as shown below in Fig.5.1

5.2. (B) I section with geometric details.

5.2. (C) Composite I section.

5.2(D) Composite I section with geometric details.


Fig. 5.1 Schematic of truss

A beam 188 element has been used to


mesh the model. It is as shown in the figure 5.3

In first step of modeling, effect of


temperature is determined for truss members
having I section which is made up of steel material.
In second step of modeling I section of steel
material is layered by concrete. CAD model of
both sections is as shown in figure.

Fig. 5.3 Beam Element

5.2. (A) I section with steel material only.

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BEAM188 is based on Timoshenko beam


theory, which is a first-order shear-deformation
theory: transverse-shear strain is constant through
the cross-section (that is, cross-sections remain
plane and undistorted after deformation). The
element can be used for slender or stout beams.
Due to the limitations of first-order sheardeformation theory, slender to moderately thick
beams can be analyzed. Use the slenderness ratio
of a beam structure. For both types of sections,
beam 188 element has been used.

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Mr.Madan M. Awatade.et al. Int. Journal of Engineering Research and Application


ISSN : 2248-9622, Vol. 6, Issue 6, ( Part -5) June 2016, pp.15-24
Table 5.1 Details of meshing
Sr.No.
1
2

Model
I section
Composite I
section

Node
853
86

Element
854
88

Material properties used in analysis are given table


5.2.
Table 5.2 Material properties
Sr.
No
1
2
3
4

Materials

Steel

Concrete

Modules of Elasticity in
N/mm2
Poissons ratio
Density Kg/mm3
Coefficient of Thermal
Expansion (aplx)
mm/mm 0C

200 000

22 361

0.3
7850 E-9
12 E-6

0.28
2400 E-9
8 E -6

2D coupled field analysis is carried out. In


boundary conditions, degrees of freedom are made
zero in Y-direction at the bottom of truss member
as shown in figure 1.1. Temperature is applied on
each link of truss member and corresponding
values of strain and deflection are derived.
Temperature r is varied with range 1000C 1500C
and corresponding results are plotted as shown
below.

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Fig.5.5 shows the response at temperature


1100C and values of strain and deformations at
temperature 1100C.when the steel frame is
unprotected that is only I-section is used for made
up of steel frame.

Fig. 5.6 Response at 1200C


Fig.5.6 shows the response at temperature
1200C and values of strain and deformations at
temperature 1200C.when the steel frame is
unprotected that is only I-section is used for made
up of steel frame.

Fig. 5.7 Response at 1300C

Fig. 5.4 Response at 100 C


Fig.5.4 shows the response at temperature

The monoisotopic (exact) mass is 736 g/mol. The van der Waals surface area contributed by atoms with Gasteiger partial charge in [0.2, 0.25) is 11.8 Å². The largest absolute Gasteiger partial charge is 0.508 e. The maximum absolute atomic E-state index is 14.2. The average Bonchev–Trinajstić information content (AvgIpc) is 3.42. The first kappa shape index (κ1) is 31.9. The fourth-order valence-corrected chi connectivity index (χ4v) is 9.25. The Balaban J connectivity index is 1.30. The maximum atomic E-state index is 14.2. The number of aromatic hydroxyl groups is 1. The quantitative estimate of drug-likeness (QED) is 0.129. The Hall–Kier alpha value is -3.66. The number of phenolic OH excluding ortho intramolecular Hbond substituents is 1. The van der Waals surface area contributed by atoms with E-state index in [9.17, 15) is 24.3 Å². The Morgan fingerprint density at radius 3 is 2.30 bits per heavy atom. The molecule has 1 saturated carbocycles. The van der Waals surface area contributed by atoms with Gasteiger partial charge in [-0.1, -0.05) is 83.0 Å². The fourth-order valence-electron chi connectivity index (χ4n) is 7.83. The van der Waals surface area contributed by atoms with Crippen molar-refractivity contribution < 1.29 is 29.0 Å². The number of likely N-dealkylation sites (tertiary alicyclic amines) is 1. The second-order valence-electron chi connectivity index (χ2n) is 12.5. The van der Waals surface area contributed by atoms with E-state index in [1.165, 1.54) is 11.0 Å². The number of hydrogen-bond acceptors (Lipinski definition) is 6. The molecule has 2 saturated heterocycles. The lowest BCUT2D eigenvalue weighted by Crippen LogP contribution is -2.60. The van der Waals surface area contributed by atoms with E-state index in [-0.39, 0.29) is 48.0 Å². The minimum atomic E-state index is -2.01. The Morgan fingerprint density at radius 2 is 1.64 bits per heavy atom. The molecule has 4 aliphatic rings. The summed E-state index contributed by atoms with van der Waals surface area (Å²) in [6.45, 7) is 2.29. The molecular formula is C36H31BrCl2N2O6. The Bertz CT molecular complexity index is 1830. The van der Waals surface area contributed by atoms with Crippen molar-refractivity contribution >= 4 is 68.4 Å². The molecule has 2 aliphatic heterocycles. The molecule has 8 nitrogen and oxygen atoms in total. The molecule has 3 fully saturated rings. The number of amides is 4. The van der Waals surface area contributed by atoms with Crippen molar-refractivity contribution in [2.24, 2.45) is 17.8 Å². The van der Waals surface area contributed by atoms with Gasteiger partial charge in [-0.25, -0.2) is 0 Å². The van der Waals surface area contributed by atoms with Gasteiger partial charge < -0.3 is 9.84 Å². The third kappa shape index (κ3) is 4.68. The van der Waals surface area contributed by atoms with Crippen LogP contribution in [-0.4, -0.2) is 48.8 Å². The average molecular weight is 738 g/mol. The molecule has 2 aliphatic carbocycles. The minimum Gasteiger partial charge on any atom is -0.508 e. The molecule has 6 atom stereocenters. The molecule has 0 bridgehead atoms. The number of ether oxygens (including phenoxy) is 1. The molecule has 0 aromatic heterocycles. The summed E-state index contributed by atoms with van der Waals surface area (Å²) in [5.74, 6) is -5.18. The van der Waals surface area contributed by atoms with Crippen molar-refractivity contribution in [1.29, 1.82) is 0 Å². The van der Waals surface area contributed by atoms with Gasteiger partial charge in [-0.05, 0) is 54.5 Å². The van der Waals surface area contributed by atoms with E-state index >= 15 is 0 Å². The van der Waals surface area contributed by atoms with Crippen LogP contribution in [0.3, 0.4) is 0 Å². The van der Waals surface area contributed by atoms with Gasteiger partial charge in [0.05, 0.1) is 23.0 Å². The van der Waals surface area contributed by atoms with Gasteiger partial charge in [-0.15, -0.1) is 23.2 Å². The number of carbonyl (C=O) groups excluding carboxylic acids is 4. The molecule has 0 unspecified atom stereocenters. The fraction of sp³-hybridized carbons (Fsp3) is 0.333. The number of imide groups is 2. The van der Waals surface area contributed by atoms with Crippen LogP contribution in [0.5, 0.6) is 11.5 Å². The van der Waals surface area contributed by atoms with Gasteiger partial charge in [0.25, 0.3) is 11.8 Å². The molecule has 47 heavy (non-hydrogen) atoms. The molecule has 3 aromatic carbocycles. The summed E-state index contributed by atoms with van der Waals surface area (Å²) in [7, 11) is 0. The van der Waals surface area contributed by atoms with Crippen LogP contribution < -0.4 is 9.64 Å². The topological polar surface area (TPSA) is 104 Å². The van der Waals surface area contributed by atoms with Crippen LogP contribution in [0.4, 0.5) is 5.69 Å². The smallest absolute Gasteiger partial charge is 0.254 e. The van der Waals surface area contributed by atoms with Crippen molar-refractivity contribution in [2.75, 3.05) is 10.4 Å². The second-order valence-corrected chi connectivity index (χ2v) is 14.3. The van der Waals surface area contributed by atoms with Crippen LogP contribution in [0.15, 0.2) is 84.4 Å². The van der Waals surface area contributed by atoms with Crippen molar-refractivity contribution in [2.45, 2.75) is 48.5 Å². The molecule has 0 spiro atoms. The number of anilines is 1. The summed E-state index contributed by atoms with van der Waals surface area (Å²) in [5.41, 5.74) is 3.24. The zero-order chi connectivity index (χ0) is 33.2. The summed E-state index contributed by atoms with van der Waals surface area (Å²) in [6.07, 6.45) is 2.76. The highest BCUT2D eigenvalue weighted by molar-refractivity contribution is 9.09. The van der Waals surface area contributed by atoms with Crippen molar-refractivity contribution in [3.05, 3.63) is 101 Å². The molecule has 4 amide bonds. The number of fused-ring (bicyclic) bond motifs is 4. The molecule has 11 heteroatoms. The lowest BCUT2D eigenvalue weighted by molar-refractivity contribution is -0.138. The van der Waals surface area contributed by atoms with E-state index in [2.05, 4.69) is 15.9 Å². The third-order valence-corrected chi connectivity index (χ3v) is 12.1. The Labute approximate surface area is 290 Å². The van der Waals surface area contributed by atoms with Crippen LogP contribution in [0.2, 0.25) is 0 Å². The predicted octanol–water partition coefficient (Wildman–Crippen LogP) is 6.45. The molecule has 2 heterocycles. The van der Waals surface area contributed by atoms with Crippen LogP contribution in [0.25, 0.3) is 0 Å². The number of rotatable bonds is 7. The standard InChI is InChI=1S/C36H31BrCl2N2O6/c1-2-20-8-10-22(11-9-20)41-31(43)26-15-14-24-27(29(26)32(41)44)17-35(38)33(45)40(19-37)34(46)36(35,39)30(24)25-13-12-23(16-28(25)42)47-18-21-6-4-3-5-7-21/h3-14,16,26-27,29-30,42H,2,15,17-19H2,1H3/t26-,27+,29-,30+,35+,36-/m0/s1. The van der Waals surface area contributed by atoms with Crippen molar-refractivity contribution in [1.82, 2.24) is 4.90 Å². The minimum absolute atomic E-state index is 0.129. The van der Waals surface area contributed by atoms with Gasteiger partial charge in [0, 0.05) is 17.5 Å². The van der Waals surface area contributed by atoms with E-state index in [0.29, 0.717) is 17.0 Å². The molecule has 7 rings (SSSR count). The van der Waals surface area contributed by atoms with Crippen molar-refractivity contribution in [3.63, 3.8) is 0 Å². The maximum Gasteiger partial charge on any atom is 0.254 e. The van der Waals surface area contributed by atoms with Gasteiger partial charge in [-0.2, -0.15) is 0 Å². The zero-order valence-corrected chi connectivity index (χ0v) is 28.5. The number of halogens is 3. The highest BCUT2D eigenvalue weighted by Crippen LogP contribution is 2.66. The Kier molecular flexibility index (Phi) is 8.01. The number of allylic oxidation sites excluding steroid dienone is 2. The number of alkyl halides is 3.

1000C and values of strain and deformations at
temperature 1000C.when the steel frame is
unprotected that is only I-section is used for made
up of steel frame.

Fig.5.7 shows the response at temperature


1300C and values of strain and deformations at
temperature 1300C.when the steel frame is
unprotected that is only I-section is used for made
up of steel frame.

Fig. 5.8 Response at 1400C


Fig. 5.5 Response at 1100C
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Mr.Madan M. Awatade.et al. Int. Journal of Engineering Research and Application


ISSN : 2248-9622, Vol. 6, Issue 6, ( Part -5) June 2016, pp.15-24
Fig.5.8 shows the response at temperature
1400C and values of strain and deformations at
temperature 1400C.when the steel frame is
unprotected that is only I-section is used for made
up of steel frame.

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frame is protected with insulating material like


concrete that is composite I-section is used for
made up of steel frame.

Fig. 5.11 Response at 1100C


Fig. 5.9 Response at 1500C
Fig.5.9 shows the response at temperature
1500C and values of strain and deformations at
temperature 1500C.when the steel frame is
unprotected that is only I-section is used for made
up of steel frame.

Fig.5.11 shows the response at


temperature 1100C and values of strain and
deformations at temperature 1100C.when the steel
frame is protected with insulating material like
concrete that is composite I-section is used for
made up of steel frame.

Results are tabulated as shown below


Table 5.3 Results of analysis for I section with
respect to temperature when it is unprotected
Sr.
No.
1
2
3
4
5
6

Temperature
100
110
120
130
140
150

Maximum
strain SMX
0.254x10-3
0.279 x10-3
0.304 x10-3
0.330 x10-3
0.355 x10-3
0.380 x10-3

Deflection
DMX
10.4731
11.5204
12.5677
13.6151
14.6624
15.7057

Similarly, temperature is applied on each


link of truss member which has composite I
section. Temperature is varied with range 1000C
1500C and corresponding results are plotted as
shown below.

Fig. 5.10 Response at 1000C


Fig.5.10 shows the response at
temperature 1000C and values of strain and
deformations at temperature 1000C.when the steel
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Fig. 5.12 Response at 1200C


Fig.5.12 shows the response at
temperature 1200C and values of strain and
deformations at temperature 1200C.when the steel
frame is protected with insulating material like
concrete that is composite I-section is used for
made up of steel frame.

Fig. 5.13 Response at 1300C


Fig 5.13 shows the response at
temperature 1300C and values of strain and
deformations at temperature 1300C.when the steel
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Mr.Madan M. Awatade.et al. Int. Journal of Engineering Research and Application